To Be Hazardous or Not to Be Hazardous: EPA Floats Two Options for Regulating Coal Combustion Residuals

Environmentalists have been pushing for years to overturn the Bevill Amendment and get coal combustion residuals (CCR) regulated as a hazardous waste. The failure of an impoundment at the TVA facility in Kingston, Tennessee, in 2008 almost guaranteed that EPA would do something to regulate CCR. Like Hamlet, however, EPA seems to be having trouble making up its mind. Earlier this week, EPA announced two different potential regulatory approaches, one regulating CCR as a hazardous waste under RCRA Subtitle C and one regulating CCR as non-hazardous waste under Subtitle D of RCRA.

Entities with coal generating assets have two problems, broadly speaking, with regulating CCR as a hazardous waste. The first is just the sheer magnitude of the costs required to address existing surface impoundments and find alternatives to impoundments going forward. I realize that there are significant scientific questions regarding whether migration of contamination from existing impoundments in fact poses any significant risk. However, this question was answered at a political level once the Kingston impoundment failed. It’s difficult to see any regulatory regime going forward that doesn’t strictly regulate impoundments.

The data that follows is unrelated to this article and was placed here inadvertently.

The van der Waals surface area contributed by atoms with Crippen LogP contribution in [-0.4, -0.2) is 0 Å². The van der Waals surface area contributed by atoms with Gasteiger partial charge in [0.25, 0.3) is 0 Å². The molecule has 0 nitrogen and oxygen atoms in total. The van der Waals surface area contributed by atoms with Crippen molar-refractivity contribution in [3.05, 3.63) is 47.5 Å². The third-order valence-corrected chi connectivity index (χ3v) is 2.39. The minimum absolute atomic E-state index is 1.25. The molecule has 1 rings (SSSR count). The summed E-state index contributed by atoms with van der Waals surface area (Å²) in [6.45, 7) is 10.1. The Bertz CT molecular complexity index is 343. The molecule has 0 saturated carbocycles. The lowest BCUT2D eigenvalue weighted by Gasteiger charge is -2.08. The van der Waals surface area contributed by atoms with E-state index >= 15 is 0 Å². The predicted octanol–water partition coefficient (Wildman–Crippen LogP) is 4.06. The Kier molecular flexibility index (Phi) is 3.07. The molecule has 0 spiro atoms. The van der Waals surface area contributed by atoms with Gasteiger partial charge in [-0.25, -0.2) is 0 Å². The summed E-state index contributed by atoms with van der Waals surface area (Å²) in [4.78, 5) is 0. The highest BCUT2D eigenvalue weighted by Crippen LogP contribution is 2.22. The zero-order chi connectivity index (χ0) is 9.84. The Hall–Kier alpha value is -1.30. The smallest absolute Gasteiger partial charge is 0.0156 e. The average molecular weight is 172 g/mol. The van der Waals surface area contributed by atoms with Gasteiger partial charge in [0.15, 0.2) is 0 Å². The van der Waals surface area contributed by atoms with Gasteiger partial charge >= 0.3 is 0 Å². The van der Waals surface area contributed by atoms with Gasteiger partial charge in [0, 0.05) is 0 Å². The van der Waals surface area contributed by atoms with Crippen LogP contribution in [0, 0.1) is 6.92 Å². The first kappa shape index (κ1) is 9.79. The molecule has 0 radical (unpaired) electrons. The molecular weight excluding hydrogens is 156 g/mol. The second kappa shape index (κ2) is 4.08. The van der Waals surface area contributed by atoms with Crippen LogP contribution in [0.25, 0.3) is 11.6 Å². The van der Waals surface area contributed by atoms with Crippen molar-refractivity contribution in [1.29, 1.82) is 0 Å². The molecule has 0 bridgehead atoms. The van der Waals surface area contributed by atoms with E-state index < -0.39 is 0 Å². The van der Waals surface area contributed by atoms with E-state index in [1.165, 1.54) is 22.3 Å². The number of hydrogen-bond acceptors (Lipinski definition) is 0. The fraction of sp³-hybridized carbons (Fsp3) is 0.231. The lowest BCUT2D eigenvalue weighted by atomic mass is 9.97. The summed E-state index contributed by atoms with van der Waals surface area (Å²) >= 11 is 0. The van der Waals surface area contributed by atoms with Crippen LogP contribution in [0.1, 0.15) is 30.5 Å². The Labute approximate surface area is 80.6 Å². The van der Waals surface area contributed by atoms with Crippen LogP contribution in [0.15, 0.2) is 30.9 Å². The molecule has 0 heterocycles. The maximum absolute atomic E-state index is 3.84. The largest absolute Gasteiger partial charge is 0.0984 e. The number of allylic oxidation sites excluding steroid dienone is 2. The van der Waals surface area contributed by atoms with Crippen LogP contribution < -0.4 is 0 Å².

The second significant issue is beneficial reuse. A very substantial amount of CCR is safely and economically reused. Strict regulation of CCR as a hazardous waste would, to put it mildly, put a crimp in the CCR recycling market. EPA, at least based on its public pronouncements to date, appears to get it, though time will tell whether the program the agency ultimately implements will nonetheless create needless obstacles to recycling CCR.

Thus, if I had to guess – and to paraphrase the Bard – recycling of CCR is to be, disposal of CCR in surface impoundments is not to be.












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